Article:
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C O N T E N T S.
The Lottery, THE Discovery; an Ode to the Right Honourable Lady
Jane Gray to Lord Guilford Dudley
Of Tatte, an Effay
go The Trial of Selins the Persian
Life unhappy, because we use it improperly ST Qde to Garrick upon the Talk of the Town
Prussia, a Poem
53 Envy and Fortune, a Tale to Mrs. Garrick
Nobility, a moral Essay
55 To the Right Honourable Henry Pelham, the hum- The Temple of Hymen, a Tale
56 ble Petition of the Worshipful Company of Poets The Vanity of Human Enjoyments
Wit and Learning, an Allegory and News-writers
7 The Trial of Sarah * * * ", alias Sl Sal, for A Father's extempore Consolation on the Death of privately Atealing
two Daughters, who lived only two Days
The Antiquarians, a Tale
10 JII. The Nightingale and Glow-worm
Eclogue ! IV. Hymen and Death ib.
ib. V. The Poet and his Patron
68 ib. VI. The Wolf, the Sheep, and the Lamb
68 VII. The Goose and the Swans
13 VII. The Lawyer and Justice 14
ODES DESCRIPTIVE AND ALLLGORICAL. IX. The Farmer, the Spaniel, and the Cat 15 X. The Spider and the Bee ib. ODE to Pity
70 XI. 'The young Lion and the Ape 16 to Fear
ib, XII. The Colt aod the Farmer
71 XIII. The Owl and the Nightingale ib. on the Poetical Character
ib. XIV. The Sparrow and the Dove 18 written in the Year 1746
72 Xy. The Female Sedu.cers.
ib. XVI. Love and Vanity
ib. A Hymn to Poverty
28 to a Lady on the Death of Col. Ross at FonThe Lover and the Friend
ib, The Nun, (a Cantata)
39 Solomon, (a Serenata)
ib. Prologue to Gilblas
The Passions, an Ode for Mulic
36 CAWTHORNE'S POEMS.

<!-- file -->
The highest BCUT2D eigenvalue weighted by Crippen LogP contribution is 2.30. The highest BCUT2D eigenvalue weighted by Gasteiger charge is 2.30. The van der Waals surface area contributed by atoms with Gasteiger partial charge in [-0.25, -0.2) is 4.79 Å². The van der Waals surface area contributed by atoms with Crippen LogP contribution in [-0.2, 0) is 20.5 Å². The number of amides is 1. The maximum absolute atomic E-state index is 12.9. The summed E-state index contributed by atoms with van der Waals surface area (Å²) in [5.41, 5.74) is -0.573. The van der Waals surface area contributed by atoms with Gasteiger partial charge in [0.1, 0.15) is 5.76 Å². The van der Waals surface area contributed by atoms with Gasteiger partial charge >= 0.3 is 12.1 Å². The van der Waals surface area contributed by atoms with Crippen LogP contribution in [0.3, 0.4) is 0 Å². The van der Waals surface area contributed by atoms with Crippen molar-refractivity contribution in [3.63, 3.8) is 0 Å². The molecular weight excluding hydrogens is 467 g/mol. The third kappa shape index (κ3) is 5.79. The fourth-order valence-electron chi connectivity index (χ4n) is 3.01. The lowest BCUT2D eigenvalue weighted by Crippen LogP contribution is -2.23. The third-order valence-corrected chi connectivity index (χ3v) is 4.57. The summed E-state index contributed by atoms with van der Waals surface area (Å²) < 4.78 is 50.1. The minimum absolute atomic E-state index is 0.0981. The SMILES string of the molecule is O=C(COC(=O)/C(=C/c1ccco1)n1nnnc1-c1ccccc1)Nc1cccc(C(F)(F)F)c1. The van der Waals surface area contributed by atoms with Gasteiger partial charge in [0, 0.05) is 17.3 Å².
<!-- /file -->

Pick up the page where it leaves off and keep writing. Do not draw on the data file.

Epistle to Sir Thomas Hanmer To Miss of Horsemanden, in Kent 37 | Ode on the Death of Mr. Thompfon
Dirge in Cymbelline Abelaid to Eloisa ib.
43 Elegy to the Memory of Capt. Hughes,
Verses on a Paper which contained a piece of Bridea 40
cake The Equality of human Conditions, a poétical Dia: Ode on the popular Superftitions of the Scotch High
ands The birth and Education of a Genius, a Tale
44 43 A Letter to a Clergymnan
Song, the Sentiments borrowed from Shakespeare 46
45. Observations on the Oriental Eclogues The Regulation of the Passions, the source of
47 Human Happiness
on the Odes Dęseriptive and Allegorical
XXV. To Delia, with some filovers ; complainGongar Hill
Page 65 ing how much his benevolence suffers on account The Ruins of Rome
66 of his humble fortune
Page 118 The Fleece, a Poem in four Books
71 XXVI, Describing the sorrow of an ingenious mind, The Country Walk
94 on the melancholy event of a licentious amour 119 The Enquiry,
95 II. ODES, SONGS, BALLADS, &c. Epistle to a famous, Painter
ib. To Aaron Hill on his Poem called Gideon
Rural elegance : an ode to the late Duchess of SoThe Choice, to Mr. Dyer, by Aaron Hil, Esq. ib.
merset. Written 1750 To Mr. Savage, son of the late Earl Rivers
Ode to memory, 1748
123 97 Epittle to a Friend in Town,
The Princess Eliz.beth: a ballad allading to a To Mr. Dyer, by Clio,